Korean J Med Educ.  2014 Dec;26(4):257-264. 10.3946/kjme.2014.26.4.257.

Perception of interprofessional conflicts and interprofessional education by doctors and nurses

  • 1Department of Medical Humanities, Korea University College of Medicine, Korea University College of Nursing, Seoul, Korea. dsahn@korea.ac.kr
  • 2Department of Nursing, Korea University College of Nursing, Seoul, Korea.


This study aimed to collect information that is needed to develop interprofessional education curricula by examining the current status of interprofessional conflicts and the demand for interprofessional education.
A total of 95 doctors and 92 nurses in three university hospitals in Seoul responded to a survey that comprised questions on past experience with interprofessional conflicts, the causes and solutions of such conflicts, past experience with interprofessional education, and the demand for interprofessional education.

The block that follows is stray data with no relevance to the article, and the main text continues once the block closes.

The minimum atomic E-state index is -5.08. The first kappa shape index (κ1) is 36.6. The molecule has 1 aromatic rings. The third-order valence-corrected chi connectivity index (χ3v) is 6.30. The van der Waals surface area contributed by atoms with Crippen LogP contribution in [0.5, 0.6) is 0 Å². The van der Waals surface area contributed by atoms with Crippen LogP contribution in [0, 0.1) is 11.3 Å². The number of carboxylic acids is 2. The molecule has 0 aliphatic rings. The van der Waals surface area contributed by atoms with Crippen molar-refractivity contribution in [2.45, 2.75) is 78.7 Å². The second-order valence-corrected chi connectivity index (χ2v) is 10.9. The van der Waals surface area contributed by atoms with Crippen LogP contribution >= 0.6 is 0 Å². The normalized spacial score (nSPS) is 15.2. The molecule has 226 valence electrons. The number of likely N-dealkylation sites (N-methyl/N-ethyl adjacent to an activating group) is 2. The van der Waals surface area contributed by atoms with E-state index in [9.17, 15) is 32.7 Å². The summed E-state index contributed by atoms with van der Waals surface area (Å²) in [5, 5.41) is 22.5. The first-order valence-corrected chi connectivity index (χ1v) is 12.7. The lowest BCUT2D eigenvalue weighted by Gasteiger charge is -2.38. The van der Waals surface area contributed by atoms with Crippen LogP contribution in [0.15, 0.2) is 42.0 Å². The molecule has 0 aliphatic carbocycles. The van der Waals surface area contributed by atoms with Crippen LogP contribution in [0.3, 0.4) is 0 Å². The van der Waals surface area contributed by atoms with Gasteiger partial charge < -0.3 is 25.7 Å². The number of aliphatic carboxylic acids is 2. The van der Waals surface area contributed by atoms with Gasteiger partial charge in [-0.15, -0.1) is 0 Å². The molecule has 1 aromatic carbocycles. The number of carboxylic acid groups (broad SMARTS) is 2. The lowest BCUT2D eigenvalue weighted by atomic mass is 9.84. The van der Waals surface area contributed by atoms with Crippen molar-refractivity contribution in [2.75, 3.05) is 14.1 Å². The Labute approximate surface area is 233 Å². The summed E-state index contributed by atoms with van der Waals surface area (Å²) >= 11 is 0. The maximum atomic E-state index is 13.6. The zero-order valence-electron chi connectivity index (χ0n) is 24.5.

We found that 86% of doctors and 62.6% of nurses had no interprofessional education experience. Most of them learned about the work of other health professions naturally through work experience, and many had experienced at least one interprofessional conflict. For doctors, the most popular method of resolving interprofessional conflicts was to let the event pass; for nurses, it was to inform the department head. Further, 41.5% of doctors and 56.7% of nurses expressed no knowledge of an official system for resolving interprofessional conflicts within the hospital, and 62.8% of doctors and 78.3% of nurses stated that they would participate in interprofessional education if the opportunity arose.
In Korean hospital organizations, many doctors and nurses have experienced conflicts with other health professionals. By developing an appropriate curriculum and educational training system, the opportunities for health professionals to receive interprofessional education should expand.


Conflict; Education; Health occupations; Interprofessional relations
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